Practice of Medicine
Syncope—Key Factors to Consider
Syncope is defined as a traumatic transient loss of consciousness associated with the inability to maintain postural tone that resolves spontaneously. It is a common presenting complaint for emergency depart-ment (ED) visits accounting for one to two percent of overall ED volume and up to six percent of hospital admissions.
Syncope is important in medical liability cases when the underlying cause is a serious condition that is not diagnosed in a timely fashion. When there is an adverse outcome, there may be a subsequent claim for failure to diagnose or treat. The differential diagnosis of syncope includes many benign conditions and more rarely serious conditions. It is a distinct entity from seizure, vertigo, coma, and altered consciousness. This article examines some clinical features of syncope and describes some of the approaches to its work-up.
Many disease processes can result in a syncopal event, which often leads to extensive work-ups and hospital admissions. Although experts estimate that more than $2 billion per year is spent on acute hospitalization of these patients, the value of admitting asymptomatic patients is unclear. The prognosis for patients with syncope varies widely based on underlying co-morbidities and the cause of syncope. Overall risk of serious outcome is felt to be around nine to ten percent (not sure where this 9-10% figure is from), depending on the length of follow-up.
The most common cause of syncope is neurocardiogenic, followed by primary arrhythmias. Other names for neurocardiogenic syncope include neurally mediated, vasodepressor, reflex, and vasovagal syncope.
The goal of the physician who is evaluating a patient with acute syncope is to exclude life threatening causes such as arrhythmias, pulmonary embolism, subarachnoid hemorrhage, acute coronary syndrome, etc. Given the plethora of disease states that can result in syncope, the history and physical examination are crucial in the risk stratification process. In general, young healthy patients without high-risk features do not require admission or specialty referral.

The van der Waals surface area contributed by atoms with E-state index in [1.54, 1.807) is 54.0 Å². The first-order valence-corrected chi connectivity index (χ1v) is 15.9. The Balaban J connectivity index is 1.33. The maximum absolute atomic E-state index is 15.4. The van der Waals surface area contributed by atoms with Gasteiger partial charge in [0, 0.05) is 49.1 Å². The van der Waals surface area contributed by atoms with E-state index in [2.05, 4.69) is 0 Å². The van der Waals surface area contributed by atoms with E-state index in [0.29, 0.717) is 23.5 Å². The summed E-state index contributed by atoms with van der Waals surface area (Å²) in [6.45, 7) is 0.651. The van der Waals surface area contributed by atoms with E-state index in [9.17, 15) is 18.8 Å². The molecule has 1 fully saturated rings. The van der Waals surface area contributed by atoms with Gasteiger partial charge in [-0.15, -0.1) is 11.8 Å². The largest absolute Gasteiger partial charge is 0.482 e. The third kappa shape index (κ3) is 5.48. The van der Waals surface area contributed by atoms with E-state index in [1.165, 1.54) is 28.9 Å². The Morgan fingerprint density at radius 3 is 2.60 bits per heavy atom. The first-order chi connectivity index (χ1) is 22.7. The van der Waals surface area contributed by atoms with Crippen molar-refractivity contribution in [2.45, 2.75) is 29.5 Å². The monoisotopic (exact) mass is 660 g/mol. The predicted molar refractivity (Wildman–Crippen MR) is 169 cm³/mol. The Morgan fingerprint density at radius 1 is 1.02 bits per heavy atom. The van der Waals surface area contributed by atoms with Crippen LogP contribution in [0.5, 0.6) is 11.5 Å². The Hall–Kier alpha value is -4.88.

History If possible, obtain any history from eyewitnesses to the event since the patient may not be able to recall details immediately preceding and following the episode. The presence of tonic-clonic activity and post-ictal symptoms may point to a seizure, although brief seizure-like movements are not uncommon in syncope of any etiology (convulsive syncope).
A complete assessment of medications and possible interactions is critical since many medications can cause prolongation of the QT interval or hypotension. Prodrome length can be useful in distinguishing benign from serious causes—a brief prodrome may point to dysrhythmia as a source whereas longer prodromes are typically associated with neurally mediated events. Syncope that occurs while seated or laying down is more likely to be cardiac in etiology. A family history of premature sudden cardiac death may point to a serious congenital cause such as pre-excitation syndromes, long QT syndromes, and cardiac sodium channel disorders (such as Brugada syndrome). Syncope associated with exertion (especially in younger patients) may indicate the presence of a hypertophic cardiomyopathy.